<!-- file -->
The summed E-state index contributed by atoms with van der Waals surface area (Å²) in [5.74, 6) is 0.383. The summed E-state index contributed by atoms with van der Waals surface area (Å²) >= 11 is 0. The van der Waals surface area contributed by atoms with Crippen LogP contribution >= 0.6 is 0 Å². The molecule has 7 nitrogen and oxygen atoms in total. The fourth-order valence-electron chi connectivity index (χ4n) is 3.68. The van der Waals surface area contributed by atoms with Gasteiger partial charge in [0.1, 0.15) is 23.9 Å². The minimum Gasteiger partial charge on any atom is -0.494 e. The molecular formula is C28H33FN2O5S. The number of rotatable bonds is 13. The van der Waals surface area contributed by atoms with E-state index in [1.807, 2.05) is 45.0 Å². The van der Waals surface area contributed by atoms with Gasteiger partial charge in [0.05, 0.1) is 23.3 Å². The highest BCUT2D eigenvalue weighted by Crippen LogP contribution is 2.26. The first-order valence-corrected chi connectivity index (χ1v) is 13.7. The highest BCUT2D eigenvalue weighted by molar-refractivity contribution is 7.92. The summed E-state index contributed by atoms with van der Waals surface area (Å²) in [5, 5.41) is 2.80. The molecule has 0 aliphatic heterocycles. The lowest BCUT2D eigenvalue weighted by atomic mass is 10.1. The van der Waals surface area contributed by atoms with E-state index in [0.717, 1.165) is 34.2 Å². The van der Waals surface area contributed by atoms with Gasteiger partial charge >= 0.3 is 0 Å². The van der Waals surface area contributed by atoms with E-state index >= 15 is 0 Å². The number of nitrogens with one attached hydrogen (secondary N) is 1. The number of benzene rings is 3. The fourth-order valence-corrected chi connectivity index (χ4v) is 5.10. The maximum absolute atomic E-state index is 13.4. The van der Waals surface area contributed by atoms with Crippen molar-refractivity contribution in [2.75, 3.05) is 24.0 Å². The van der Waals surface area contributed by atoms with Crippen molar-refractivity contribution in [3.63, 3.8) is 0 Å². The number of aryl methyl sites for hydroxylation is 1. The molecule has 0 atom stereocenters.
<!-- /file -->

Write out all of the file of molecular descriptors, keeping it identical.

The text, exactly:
The summed E-state index contributed by atoms with van der Waals surface area (Å²) in [5.74, 6) is 0.383. The summed E-state index contributed by atoms with van der Waals surface area (Å²) >= 11 is 0. The van der Waals surface area contributed by atoms with Crippen LogP contribution >= 0.6 is 0 Å². The molecule has 7 nitrogen and oxygen atoms in total. The fourth-order valence-electron chi connectivity index (χ4n) is 3.68. The van der Waals surface area contributed by atoms with Gasteiger partial charge in [0.1, 0.15) is 23.9 Å². The minimum Gasteiger partial charge on any atom is -0.494 e. The molecular formula is C28H33FN2O5S. The number of rotatable bonds is 13. The van der Waals surface area contributed by atoms with E-state index in [1.807, 2.05) is 45.0 Å². The van der Waals surface area contributed by atoms with Gasteiger partial charge in [0.05, 0.1) is 23.3 Å². The highest BCUT2D eigenvalue weighted by Crippen LogP contribution is 2.26. The first-order valence-corrected chi connectivity index (χ1v) is 13.7. The highest BCUT2D eigenvalue weighted by molar-refractivity contribution is 7.92. The summed E-state index contributed by atoms with van der Waals surface area (Å²) in [5, 5.41) is 2.80. The molecule has 0 aliphatic heterocycles. The lowest BCUT2D eigenvalue weighted by atomic mass is 10.1. The van der Waals surface area contributed by atoms with E-state index in [0.717, 1.165) is 34.2 Å². The van der Waals surface area contributed by atoms with Gasteiger partial charge >= 0.3 is 0 Å². The van der Waals surface area contributed by atoms with E-state index >= 15 is 0 Å². The number of nitrogens with one attached hydrogen (secondary N) is 1. The number of benzene rings is 3. The fourth-order valence-corrected chi connectivity index (χ4v) is 5.10. The maximum absolute atomic E-state index is 13.4. The van der Waals surface area contributed by atoms with Crippen molar-refractivity contribution in [2.75, 3.05) is 24.0 Å². The van der Waals surface area contributed by atoms with Crippen molar-refractivity contribution in [3.63, 3.8) is 0 Å². The number of aryl methyl sites for hydroxylation is 1. The molecule has 0 atom stereocenters.